DES MOINES — Clandestine methamphetamine labs, once the scourge of the Iowa countryside, may no longer be Breaking Bad as much as they’re breaking up.

Iowa has gone from leading the nation in the number of meth labs being seized and manufacturing equipment being discovered in mid-2004 to just 33 lab responses so far this year — the lowest since 1996.

According to the 2018 Iowa Drug Control Strategy report released this month by the Governor’s Office of Drug Control Policy, this year’s seizures compare with about 1,500 responses to meth labs by state and local authorities in 2004.

Steven Lukan, who was director of the Governor’s Office of Drug Control Policy until being appointed last week as director of the Iowa Department of Veterans Affairs, said the gradual demise of Iowans engaged in home-cooking of meth was a testament to good public policy, citizens willing to adapt to law changes targeting meth-making ingredients and a coordinated law enforcement effort.

“I think it’s a good success story, really, when good policy is put into place and the public adopts it, as well,” he said. “I think by and large Iowans really just wanted these things rooted out of their communities. They still happen, but the fact that we’ve made such progress is just a testament to policymakers and local communities working together. I think some good things have been accomplished there.”

But probably an even bigger factor in eradicating clandestine meth labs has been basic supply-and-demand economics, said Dan Stepleton, special agent in charge with the Iowa Division of Narcotics Enforcement. An influx of high-purity “ice” methamphetamine from the West Coast and Mexico has helped drive small cookers from the marketplace, he said.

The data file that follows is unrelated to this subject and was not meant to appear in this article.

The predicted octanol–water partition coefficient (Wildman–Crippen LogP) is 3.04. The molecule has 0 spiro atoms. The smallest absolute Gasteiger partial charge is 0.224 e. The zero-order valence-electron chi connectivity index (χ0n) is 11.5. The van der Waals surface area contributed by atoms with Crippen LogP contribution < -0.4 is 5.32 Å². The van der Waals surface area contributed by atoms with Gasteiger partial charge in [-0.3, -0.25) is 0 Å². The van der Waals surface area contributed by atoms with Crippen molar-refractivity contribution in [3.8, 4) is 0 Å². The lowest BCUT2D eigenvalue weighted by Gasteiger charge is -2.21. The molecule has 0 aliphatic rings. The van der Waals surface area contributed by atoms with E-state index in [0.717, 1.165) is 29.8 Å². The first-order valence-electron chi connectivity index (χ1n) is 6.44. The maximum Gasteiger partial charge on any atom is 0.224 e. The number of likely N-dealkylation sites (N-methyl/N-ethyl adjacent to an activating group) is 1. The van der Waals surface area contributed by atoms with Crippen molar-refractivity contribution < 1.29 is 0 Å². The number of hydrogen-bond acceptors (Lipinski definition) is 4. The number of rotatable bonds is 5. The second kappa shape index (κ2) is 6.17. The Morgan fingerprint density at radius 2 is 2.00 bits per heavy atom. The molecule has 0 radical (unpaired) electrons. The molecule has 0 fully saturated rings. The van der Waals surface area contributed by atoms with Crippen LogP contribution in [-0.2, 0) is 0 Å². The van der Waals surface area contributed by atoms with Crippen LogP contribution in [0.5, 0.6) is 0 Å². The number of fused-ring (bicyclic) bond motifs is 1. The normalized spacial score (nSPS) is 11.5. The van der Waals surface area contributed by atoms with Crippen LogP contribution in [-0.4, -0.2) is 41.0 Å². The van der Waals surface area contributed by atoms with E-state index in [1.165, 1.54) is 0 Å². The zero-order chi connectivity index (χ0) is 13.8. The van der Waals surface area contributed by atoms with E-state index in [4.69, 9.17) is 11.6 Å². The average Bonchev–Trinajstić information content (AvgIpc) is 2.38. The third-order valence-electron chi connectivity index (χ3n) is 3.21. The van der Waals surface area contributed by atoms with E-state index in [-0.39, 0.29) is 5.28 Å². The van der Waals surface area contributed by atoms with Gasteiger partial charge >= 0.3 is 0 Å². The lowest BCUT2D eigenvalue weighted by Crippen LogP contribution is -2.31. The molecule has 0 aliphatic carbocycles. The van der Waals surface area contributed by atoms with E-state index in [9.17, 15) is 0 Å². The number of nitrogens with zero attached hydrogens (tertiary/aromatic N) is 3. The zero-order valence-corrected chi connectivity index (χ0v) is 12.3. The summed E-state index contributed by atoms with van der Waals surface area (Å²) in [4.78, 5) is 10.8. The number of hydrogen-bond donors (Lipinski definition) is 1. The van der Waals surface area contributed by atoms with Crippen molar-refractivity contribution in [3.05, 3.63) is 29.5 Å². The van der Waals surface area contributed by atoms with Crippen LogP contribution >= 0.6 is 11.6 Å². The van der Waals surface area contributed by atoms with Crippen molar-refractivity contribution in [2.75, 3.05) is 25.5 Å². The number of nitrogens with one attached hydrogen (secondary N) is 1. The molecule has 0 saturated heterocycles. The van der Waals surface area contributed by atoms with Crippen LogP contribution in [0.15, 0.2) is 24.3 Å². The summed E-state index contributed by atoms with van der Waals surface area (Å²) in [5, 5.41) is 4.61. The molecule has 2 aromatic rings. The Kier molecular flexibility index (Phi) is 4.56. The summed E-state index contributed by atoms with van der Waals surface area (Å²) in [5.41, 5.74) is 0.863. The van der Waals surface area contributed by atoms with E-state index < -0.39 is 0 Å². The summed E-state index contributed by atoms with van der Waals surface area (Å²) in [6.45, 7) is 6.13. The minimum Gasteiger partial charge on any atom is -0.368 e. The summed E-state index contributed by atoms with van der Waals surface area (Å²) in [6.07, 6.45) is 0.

“The purity levels are completely off the charts compared to what the manufacturing process for the mom-and-pop labs around here are,” said Stepleton. He said imported ice being sold in Iowa is considered more than 97 percent pure, versus 50 percent pure for the locally produced drugs.

“I think that’s probably what has caused a lot of the labs to dwindle down,” he added. “I don’t think the problem has gone away. The manufacturing problem has really curtailed a lot, and that hopefully will take care of a lot of contamination with vehicles and structures within the state of Iowa.

“But definitely the other end of that spectrum is just the prolific amounts of methamphetamine that we’re getting and the unusually high purity,” he added. “That’s just absolutely phenomenal as far as what’s coming into the state of Iowa and what’s getting sold on the streets.”

Purity rises, prices fall

The latest statewide report indicates meth remains a top drug of choice in Iowa for users.

Stepleton said ice meth remains a top seller because the price has gone down as the purity has gone up. He said controlled buys by undercover officers used to be for $1,800 to $2,000 an ounce, but now are for about $800 an ounce.

“Everything’s dropped pretty significantly as far as the bulk prices just because of how prevalent it is in the state of Iowa right now,” he said. “And I think you’re going to continue to see the court cases are going to go up, sentencing cases are going to go up, just because of the sheer amount of ice methamphetamine that we’re working.”